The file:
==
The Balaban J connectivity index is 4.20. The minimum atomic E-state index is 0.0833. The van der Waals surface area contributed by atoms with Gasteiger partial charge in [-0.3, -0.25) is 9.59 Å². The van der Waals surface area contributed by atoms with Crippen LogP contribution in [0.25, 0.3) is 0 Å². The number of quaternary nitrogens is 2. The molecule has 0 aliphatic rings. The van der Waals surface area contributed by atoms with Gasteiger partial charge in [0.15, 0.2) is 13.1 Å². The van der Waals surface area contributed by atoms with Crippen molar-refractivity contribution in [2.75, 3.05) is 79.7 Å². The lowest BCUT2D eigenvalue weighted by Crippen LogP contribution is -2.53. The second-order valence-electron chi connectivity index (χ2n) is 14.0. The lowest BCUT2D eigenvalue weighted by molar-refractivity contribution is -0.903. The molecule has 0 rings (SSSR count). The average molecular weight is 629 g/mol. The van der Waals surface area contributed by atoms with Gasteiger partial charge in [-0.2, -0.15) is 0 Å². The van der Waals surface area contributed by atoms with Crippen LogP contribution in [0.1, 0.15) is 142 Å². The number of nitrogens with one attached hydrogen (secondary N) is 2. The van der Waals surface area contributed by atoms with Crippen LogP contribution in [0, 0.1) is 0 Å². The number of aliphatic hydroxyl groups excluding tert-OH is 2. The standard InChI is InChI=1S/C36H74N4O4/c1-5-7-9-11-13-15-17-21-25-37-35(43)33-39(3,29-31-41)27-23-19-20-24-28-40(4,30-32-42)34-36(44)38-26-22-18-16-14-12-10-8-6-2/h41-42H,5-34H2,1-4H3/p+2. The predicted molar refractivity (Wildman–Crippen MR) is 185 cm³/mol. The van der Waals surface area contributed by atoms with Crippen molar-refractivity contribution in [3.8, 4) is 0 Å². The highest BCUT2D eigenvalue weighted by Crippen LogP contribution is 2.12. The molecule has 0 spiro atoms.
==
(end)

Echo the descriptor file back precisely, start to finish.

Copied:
The Balaban J connectivity index is 4.20. The minimum atomic E-state index is 0.0833. The van der Waals surface area contributed by atoms with Gasteiger partial charge in [-0.3, -0.25) is 9.59 Å². The van der Waals surface area contributed by atoms with Crippen LogP contribution in [0.25, 0.3) is 0 Å². The number of quaternary nitrogens is 2. The molecule has 0 aliphatic rings. The van der Waals surface area contributed by atoms with Gasteiger partial charge in [0.15, 0.2) is 13.1 Å². The van der Waals surface area contributed by atoms with Crippen molar-refractivity contribution in [2.75, 3.05) is 79.7 Å². The lowest BCUT2D eigenvalue weighted by Crippen LogP contribution is -2.53. The second-order valence-electron chi connectivity index (χ2n) is 14.0. The lowest BCUT2D eigenvalue weighted by molar-refractivity contribution is -0.903. The molecule has 0 rings (SSSR count). The average molecular weight is 629 g/mol. The van der Waals surface area contributed by atoms with Gasteiger partial charge in [-0.2, -0.15) is 0 Å². The van der Waals surface area contributed by atoms with Crippen LogP contribution in [0.1, 0.15) is 142 Å². The number of nitrogens with one attached hydrogen (secondary N) is 2. The van der Waals surface area contributed by atoms with Crippen LogP contribution in [0, 0.1) is 0 Å². The number of aliphatic hydroxyl groups excluding tert-OH is 2. The standard InChI is InChI=1S/C36H74N4O4/c1-5-7-9-11-13-15-17-21-25-37-35(43)33-39(3,29-31-41)27-23-19-20-24-28-40(4,30-32-42)34-36(44)38-26-22-18-16-14-12-10-8-6-2/h41-42H,5-34H2,1-4H3/p+2. The predicted molar refractivity (Wildman–Crippen MR) is 185 cm³/mol. The van der Waals surface area contributed by atoms with Crippen molar-refractivity contribution in [3.8, 4) is 0 Å². The highest BCUT2D eigenvalue weighted by Crippen LogP contribution is 2.12. The molecule has 0 spiro atoms.